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Virtual Infrastructure Summit At VMWorld 2005

Virtualization Compete With Physical Machines

Suddenly, virtualization is going to mean serious competition with physical servers, even servers with a heavy CPU load. Other software vendors would be wise to follow this example, since we now see that Moore's law is hitting the wall in terms of gigahertz values. More performance in the future will likely come from additional CPU cores rather than from clock speed increases.

Growth in the near future is also much more cost driven than it was at the turn of the century. To stay in business, software vendors need to make sure their customers are staying in business, too. Everyone simply needs to be able to do more for less to stay competitive.

Support for virtualization is now arriving inside the CPUs themselves. Both AMD and Intel are integrating support for virtualization (VT), making more features available when running VMs on them. This will be vital to ensuring better execution security, since the ancient x86 architecture was never designed with any kind of virtualization in mind. Thankfully, it has evolved somewhat, since it was originally not even designed with multitasking in mind!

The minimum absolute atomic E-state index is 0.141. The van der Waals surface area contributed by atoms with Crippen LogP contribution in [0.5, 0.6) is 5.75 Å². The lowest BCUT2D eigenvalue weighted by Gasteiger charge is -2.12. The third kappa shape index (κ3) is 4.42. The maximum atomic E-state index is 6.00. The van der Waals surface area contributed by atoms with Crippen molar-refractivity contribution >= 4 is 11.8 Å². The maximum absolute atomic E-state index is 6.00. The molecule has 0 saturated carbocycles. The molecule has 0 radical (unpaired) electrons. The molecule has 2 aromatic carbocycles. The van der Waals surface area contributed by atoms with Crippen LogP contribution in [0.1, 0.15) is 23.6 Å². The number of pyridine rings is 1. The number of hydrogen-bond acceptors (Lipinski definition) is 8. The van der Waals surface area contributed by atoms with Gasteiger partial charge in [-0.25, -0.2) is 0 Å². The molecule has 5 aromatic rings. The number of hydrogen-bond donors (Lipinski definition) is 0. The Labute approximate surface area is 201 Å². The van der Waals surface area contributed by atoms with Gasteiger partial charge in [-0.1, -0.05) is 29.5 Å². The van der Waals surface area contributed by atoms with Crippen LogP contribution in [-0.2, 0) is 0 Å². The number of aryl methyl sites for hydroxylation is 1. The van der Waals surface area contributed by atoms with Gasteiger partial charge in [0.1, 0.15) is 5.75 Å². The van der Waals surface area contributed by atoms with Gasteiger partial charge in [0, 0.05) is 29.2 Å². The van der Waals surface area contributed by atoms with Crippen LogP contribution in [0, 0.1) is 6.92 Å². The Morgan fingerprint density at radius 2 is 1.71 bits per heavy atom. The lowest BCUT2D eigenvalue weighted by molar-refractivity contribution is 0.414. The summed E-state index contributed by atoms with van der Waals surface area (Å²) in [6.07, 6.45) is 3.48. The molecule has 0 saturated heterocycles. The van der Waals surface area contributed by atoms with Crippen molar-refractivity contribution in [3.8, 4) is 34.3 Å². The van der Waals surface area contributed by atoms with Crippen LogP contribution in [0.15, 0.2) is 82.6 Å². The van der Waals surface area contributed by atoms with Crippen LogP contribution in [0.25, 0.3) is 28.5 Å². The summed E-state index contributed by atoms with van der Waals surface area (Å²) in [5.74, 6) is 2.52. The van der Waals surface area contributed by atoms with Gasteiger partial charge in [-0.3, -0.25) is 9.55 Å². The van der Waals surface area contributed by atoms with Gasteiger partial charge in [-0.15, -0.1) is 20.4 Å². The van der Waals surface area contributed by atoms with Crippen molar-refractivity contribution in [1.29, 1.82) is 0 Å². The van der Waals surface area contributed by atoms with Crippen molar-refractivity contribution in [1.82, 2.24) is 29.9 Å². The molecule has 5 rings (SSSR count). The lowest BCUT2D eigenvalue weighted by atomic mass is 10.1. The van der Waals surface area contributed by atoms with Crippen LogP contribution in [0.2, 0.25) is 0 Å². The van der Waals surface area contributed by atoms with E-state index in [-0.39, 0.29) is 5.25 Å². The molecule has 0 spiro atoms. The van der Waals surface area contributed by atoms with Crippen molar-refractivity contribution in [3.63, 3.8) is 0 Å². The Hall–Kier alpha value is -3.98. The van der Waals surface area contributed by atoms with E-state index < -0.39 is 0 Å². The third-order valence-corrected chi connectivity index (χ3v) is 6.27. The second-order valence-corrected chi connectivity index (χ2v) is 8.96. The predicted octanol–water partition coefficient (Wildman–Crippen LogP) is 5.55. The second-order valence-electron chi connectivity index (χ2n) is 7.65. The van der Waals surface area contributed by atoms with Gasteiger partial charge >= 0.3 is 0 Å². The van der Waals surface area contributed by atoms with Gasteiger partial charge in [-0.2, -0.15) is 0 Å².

Limitations Of VMWare

There are some obvious VMWare limitations, of course. There is no support for any operating system not running on the x86 architecture yet, and there is no emulation support of any kind around. In a way this is good, since it ensures the best performance on the VMs running only in native x86 mode. The drawback is that it is impossible to get rid of those old boxes running 'exotic' hardware. ESX is already ported to Sun hardware - at very low prices - and you can already run it on all the new AMD based servers if you want to (V20, V40 2100 and 4100). You cannot run the Sun operating system under ESX yet, but that is in the works according to the Sun reps here.

If you would like to virtualize to gain performance with servers running at or close to 100% CPU utilization, you are on the wrong playing field. Bear in mind that virtualizing an OS is not doable without a performance penalty. Running 16 servers on the same box also means virtualizing 16 operating systems. Therefore, make sure you have enough hardware resources under the hood before even considering running virtualized systems.